Donald Trump isn’t a conservative or a racialist by any stretch of the imagination, but he is a tornado that can inflict a lot of damage upon the two-party system.

  • Jared Taylor, considered one of the leading intellectual voices of the white nationalist movement, praised Trump's comments about Mexican immigrants in a video posted on the website of his American Renaissance journal:

Americans, real Americans have been dreaming of a candidate who says the obvious, that illegal immigrants from Mexico are a low-rent bunch that includes rapists and murders.

  • Richard Spencer, president of the National Policy Institute, a white nationalist think tank, called Trump's criticism of Senator John McCain's war heroism "revelatory:"

Trump is ‘divisive’ in that he forces his opponents and rivals to take sides. In this case, he demonstrated that the other GOP candidates are interchangeable cowards and conformists. As an added bonus, he associated them all with an unpopular failed presidential candidate and immigration enthusiast.

  • The White Genocide Project, a group whose mission is to raise awareness of the "genocide" of the white race, launched a White House peition demanding President Barack Obama to honor Trump for "opposing white genocide." The petition only gathered 243 signatures and was closed for not reaching the signature requirements.
  • The Daily Stormer, a Neo-Nazi news and commentary website, endorsed Trump for president, writing:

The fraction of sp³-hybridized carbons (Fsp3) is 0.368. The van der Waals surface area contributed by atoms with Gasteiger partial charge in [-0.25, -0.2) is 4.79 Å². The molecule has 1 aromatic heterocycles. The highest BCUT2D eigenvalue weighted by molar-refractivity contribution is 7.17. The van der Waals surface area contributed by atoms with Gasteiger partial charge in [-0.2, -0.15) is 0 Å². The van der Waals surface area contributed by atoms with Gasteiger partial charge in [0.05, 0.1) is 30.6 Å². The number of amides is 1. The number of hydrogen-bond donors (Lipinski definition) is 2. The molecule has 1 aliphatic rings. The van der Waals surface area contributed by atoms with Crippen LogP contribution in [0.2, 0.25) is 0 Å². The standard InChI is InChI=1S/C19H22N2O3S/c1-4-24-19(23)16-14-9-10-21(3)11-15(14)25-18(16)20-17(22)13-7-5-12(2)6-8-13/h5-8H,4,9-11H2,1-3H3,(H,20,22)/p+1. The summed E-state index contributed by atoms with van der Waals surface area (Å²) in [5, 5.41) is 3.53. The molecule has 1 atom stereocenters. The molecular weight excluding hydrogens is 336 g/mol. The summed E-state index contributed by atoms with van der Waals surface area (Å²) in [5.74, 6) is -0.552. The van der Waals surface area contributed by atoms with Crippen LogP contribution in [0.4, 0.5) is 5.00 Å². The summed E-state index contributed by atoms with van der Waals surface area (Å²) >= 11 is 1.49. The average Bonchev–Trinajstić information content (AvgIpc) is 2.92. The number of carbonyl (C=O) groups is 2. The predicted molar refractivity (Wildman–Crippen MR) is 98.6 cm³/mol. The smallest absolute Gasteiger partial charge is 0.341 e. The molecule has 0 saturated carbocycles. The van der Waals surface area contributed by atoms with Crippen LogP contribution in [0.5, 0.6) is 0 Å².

He is certainly going to be a positive influence on the Republican debates, as the modern Fox News Republican has basically accepted the idea that there is no going back from mass immigration, and Trump is willing to say what most Americans think: it’s time to deport these people. He is also willing to call them out as criminal rapists, murderers and drug dealers.

Mark Potok, a senior fellow at the Southern Poverty Law Center, says Trump's words and their potential consequences will get worse before it gets better.

"We have seen repeatedly how this kind of language leads to criminal violence," Potok says.

He adds that a figure of authority like Trump making such comments is akin to "permission giving" to supporters like the Leader brothers.

Among the crowd of about 20,000 who heard Trump late Friday in Mobile, Alabama, were those who wanted to shoot Mexican immigrants on sight. “Hopefully, he’s going to sit there and say, ‘When I become elected president, what we’re going to do is we’re going to make the border a vacation spot, it’s going to cost you $25 for a permit, and then you get $50 for every confirmed kill,’ ” Jim Sherota, 53, who works for a landscaping company, told the New York Times. “That’d be one nice thing.”

The Mexican government sent out a press release condemning the Boston beating. The Globe also reports that the Mexican government has pledged to assist the 58-year-old homeless man with consular protection and legal assistance.

Trump is also feeling the heat closer to home: from an undocumented immigrant who works in his New York hotel. Ricardo Aca, who came to the US from Mexico when he was 14, is using his photography to push back against Trump's description of Mexican immigrants as rapists and murders.

"It’s more about sending the message and telling my story," Aca says "which is the story of many other immigrants like me.”